Tokens are the fundamental building blocks used to process input. Tokay implements first-level tokens which direcly consume input, but usages of parselets, which are functions consuming input, are considered as second-level tokens, and are at least tokens as well.

'touch' and ''match''

To match exact strings of characters from the input, like keywords, the match and touch token-type is used. Touch was yet mostly used in our examples, but match is also useful, depending on use-case.

'Touch'    # match string in the input and discard
''Match''  # match string in the input and take

The only difference between the two types is, that a match has a higher severity than a touch, and will be recognized within automatic value construction. Both type of matches can be referred by capture variables, therefore

'Match' $1

is the same result like a direct match.

Check out the following one-liner when executed on the input 1+2-3+4, it will return (1, "+", (2, (3, "+", 4))). The matches on the plus (''+'') is taken into the result, the touch on minus ('-') are discarded.

E : { E ''+'' E ; E '-' E; Integer }; E


To match a character, the Char-token is both builtin and part of Tokay's syntax.

  • Single characters are either specified by a Unicode-character or an escape sequence
  • Ranges are delimited by a dash (-). If a Max-Min-Range is specified, it is automatically converted into a Min-Max-Range, so Char<z-a> is equal to Char<a-z>.
  • If a dash (-) should be part of the character-class, it should be specified first or last.
  • If a circumflex (^) is specified as first character in the character-class, the character-class will be inverted, so Char<^a-z> matches everything except a to z.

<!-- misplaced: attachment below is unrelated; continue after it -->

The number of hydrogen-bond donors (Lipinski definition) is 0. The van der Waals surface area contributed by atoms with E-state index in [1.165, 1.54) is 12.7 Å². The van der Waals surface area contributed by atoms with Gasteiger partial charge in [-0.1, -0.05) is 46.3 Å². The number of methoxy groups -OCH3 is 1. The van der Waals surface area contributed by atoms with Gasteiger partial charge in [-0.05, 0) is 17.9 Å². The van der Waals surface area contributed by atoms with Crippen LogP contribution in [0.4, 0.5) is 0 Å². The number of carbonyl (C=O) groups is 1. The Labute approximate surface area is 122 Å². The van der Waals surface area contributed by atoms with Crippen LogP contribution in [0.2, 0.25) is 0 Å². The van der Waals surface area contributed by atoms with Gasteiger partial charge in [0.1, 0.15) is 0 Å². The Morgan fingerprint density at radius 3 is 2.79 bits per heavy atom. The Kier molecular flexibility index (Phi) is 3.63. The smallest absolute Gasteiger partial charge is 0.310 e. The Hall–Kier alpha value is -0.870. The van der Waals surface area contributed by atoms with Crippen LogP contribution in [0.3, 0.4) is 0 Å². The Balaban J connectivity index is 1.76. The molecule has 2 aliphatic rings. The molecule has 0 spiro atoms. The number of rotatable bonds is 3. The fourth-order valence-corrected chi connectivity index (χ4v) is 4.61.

Char              # any character
Char<a>           # just "a"
Char<az>          # either "a" or "z"
Char<a-z>         # any character from "a" to "z"
Char<a-zA-Z0-9_>  # All ASCII digit or letter and underscore
Char<^0-9>        # Any character except ASCII digits
Char<-+*/>        # Mathematical base operators (minus-dash first!)

When using the Char-token with the multiplicative operators + (many repetition) or * (kleene, none or many), they are internally revised to a Chars-version, for better performance.

Builtin tokens

The following tokens are builtin and can be parametrized.

  • Ident - parses any C-style idenfifier name
  • Int(base=10, with_signs=true) - parses an int-value to the provided base, optionally with + or - signs
  • Float(with_signs=true) - parses a float-value, optionally with + or - signs
  • Number - parses Float or Int
  • Token - either parses Number, Word or AsciiPunctuation
  • Word(min=1, max=void) - parses any word, number, etc. with the specified min- and max-length